Davos: Saving The World In 5 Days

When Klaus Schwab started the World Economic Forum 41 years ago, I’m sure he had a lot of good intentions. I’m sure he saw this as an opportunity for the world leaders to get together and discuss about the more pressing concerns plaguing the planet and to come up with ideas to battle them. However, he did not foresee that in the year 2011, forty-one years after inception, the WEF has served more as a networking platform for the filthy rich to get richer and the filthy poor to deepen their envy.

Some of the more interesting facts about the annual Davos WEF, that you probably didn’t know and might shock you are also some of the most over-looked aspects of these forums each year. The price of admission is as steep as  USD $600,000 for a party of four people, including the cost of travel, accommodation, dinner and drinks. But since the main action happens in private dinners hosted by the influential rich, the cost shoots up into the upper stratosphere.

Everyone who attends the WEF is given a dedicated Mercedes S Class sedan and a driver with door-to-door pick-up facility. Awesome, isn’t it? Mr. Schwab confessed this year that “…he is concerned that governments and international organizations can no longer cope with the capacity and fast pace of this new reality.” This is quite a statement considering the USD $115 million in revenue that Davos 2011 is expected to generate.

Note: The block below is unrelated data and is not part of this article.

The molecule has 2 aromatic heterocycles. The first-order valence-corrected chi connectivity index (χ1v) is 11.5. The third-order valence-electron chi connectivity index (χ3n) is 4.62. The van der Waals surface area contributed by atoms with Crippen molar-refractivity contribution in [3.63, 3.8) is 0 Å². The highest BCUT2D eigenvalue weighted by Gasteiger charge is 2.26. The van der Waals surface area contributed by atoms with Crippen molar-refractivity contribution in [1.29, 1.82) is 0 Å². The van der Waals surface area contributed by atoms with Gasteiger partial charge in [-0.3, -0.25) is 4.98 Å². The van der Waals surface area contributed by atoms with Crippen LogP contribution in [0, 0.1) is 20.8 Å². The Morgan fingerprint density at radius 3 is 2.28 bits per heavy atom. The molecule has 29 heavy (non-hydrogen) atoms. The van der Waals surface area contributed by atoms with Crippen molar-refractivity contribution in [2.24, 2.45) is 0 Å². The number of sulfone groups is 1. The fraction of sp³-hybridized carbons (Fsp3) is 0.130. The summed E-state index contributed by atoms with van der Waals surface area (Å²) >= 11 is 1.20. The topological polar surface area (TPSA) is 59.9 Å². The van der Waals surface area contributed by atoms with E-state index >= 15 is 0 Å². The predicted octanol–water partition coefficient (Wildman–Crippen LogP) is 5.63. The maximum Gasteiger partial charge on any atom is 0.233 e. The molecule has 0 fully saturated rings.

I’m confused – can’t some of the more ‘cheaper’ problems be solved with only half that amount? Do the world leaders really need to spend an insane amount of money just to get together in a remote ski-resort and discuss the world’s problems and go “Tut, tut,” and nothing more concrete. Perhaps the most glaring chink in the Davos armor was revealed in 2010, when the WEF discussed all the problems in the world and missed Europe’s sovering debt crisis, which resulted in a lot of criticism and bad press for the leaders.

This year again, one hopes that Davos will prove to be a starting point for something more substantial than weighing chequebooks, but one feels the need to shelve these hopes.

For a detailed account of the moneys being spent at Davos, check this article at NY Times.

PS: This year at Davos, world leaders in business, politics and industry are encouraged to bring a female companion along to increase the diversity of the gathering.

PPS: U2’s Bono is attending this year’s Davos WEF, ostensibly to contemplate on the world’s problems. Ha!

 

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